So his plan is to either get us to believe that we are MORE than we really are – self is pumped up high and placed on a pedestal – or that we are LESS than we really are.

He can impersonate the Holy Spirit in either direction. Sometimes we become so busy doing God’s work we forget to spend time with God Himself. And our frantic drive to execute all our ‘spiritual responsibilities’ can turn into an end rather than a means. This is why people who sacrifice so much to work for God wonder why they feel so dry and burnt out when they are trying so hard!

We are not saved by what we do. We may know this, but Satan is subtler than we realise, and he can be the one who speaks to our minds, urging us to keep going, keep going, keep going! It’s God’s work after all!

And of course, in the other direction, we know that a person who is depressed and broken and who cannot believe that God could love them and they they are not good enough for God could be trying desperately to reach out to God, but be so tormented by their guilt and sin that as they hear a voice telling them that they are a truly bad person, and they know that, and they know that the Holy Spirit is the one who convicts us of sin, and so they can hear the voice reciting their sins, but they never hear the voice calling them to just render their sins to the Holy One of Israel, who will heal and forgive.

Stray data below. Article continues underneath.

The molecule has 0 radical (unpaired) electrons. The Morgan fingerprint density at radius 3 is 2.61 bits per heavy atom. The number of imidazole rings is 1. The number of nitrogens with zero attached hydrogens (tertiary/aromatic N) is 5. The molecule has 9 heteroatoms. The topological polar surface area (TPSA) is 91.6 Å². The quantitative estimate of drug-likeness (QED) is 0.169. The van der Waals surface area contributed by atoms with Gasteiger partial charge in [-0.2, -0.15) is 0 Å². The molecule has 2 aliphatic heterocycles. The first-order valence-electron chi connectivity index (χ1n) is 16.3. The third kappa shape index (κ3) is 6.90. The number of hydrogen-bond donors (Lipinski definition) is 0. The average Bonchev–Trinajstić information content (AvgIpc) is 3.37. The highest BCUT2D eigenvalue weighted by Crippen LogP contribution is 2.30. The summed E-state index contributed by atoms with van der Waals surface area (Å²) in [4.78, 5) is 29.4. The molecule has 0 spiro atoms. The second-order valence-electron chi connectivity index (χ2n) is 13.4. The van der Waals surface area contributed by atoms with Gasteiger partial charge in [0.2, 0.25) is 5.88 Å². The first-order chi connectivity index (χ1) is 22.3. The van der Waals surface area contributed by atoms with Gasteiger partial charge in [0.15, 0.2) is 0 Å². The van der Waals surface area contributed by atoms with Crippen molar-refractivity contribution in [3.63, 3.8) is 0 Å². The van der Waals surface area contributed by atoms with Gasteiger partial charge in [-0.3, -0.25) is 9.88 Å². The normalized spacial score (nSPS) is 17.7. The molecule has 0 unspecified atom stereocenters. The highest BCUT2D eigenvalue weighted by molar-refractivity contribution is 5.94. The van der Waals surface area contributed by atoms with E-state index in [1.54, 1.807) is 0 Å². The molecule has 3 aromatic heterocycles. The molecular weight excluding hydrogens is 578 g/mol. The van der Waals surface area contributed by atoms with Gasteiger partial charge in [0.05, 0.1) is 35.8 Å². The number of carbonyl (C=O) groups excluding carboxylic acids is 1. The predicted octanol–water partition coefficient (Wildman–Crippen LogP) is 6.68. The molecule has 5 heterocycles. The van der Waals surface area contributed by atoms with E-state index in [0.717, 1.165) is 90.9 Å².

Some people never get to that point.

This morning, my mind has been clouded with all the things I did not get to do yesterday. I work up and spent 35 minutes lying on my bed doing nothing but quietly planning, plotting, and fretting about how I’m going to get it all done before sunset.

I could have used that 35 minutes much better. But God is good and raised me up and into prayer, and now here I am sharing this with you guys. And as I write to you, I write to me too. Of course! That’s how this sort of ministry works!

I know that I was not – and am not – the only Christian who Satan has been trying to bully this morning. So I have prayed for you as well as me, whoever and wherever you may be.

Let’s agree that as soon as we wake up, we go before God, thank Him for life, and ask Him to clothe us with His armour – and then move from there in faith.

So, after all this – whose armour is it?

You know, I have no fixed answer to that. And I don’t think there is one. That is a matter of language. It is God’s armour in the sense that it is divine armour plating – but we each have our own body, mind, character and personality. I would say that that means that we have our own individual belts/girdles, shoes, breastplates, shields, and helmets – and while the word is the Word – we each have our own individual Bibles (as in the physical object). So my reason for choosing to say ‘put on your armour’ is because it is a personal matter for each one of us and God.

But you can say that it ought to be ‘God’s armour’ and I will not argue or fight with you.

Either way – Ephesians 6:10-18. Please, I beg you – do not let a morning pass without quality time in the presence of God – during which you will “put on the whole armour of God.” Then and only then will you equipped to undertake the tasks and duties of the day.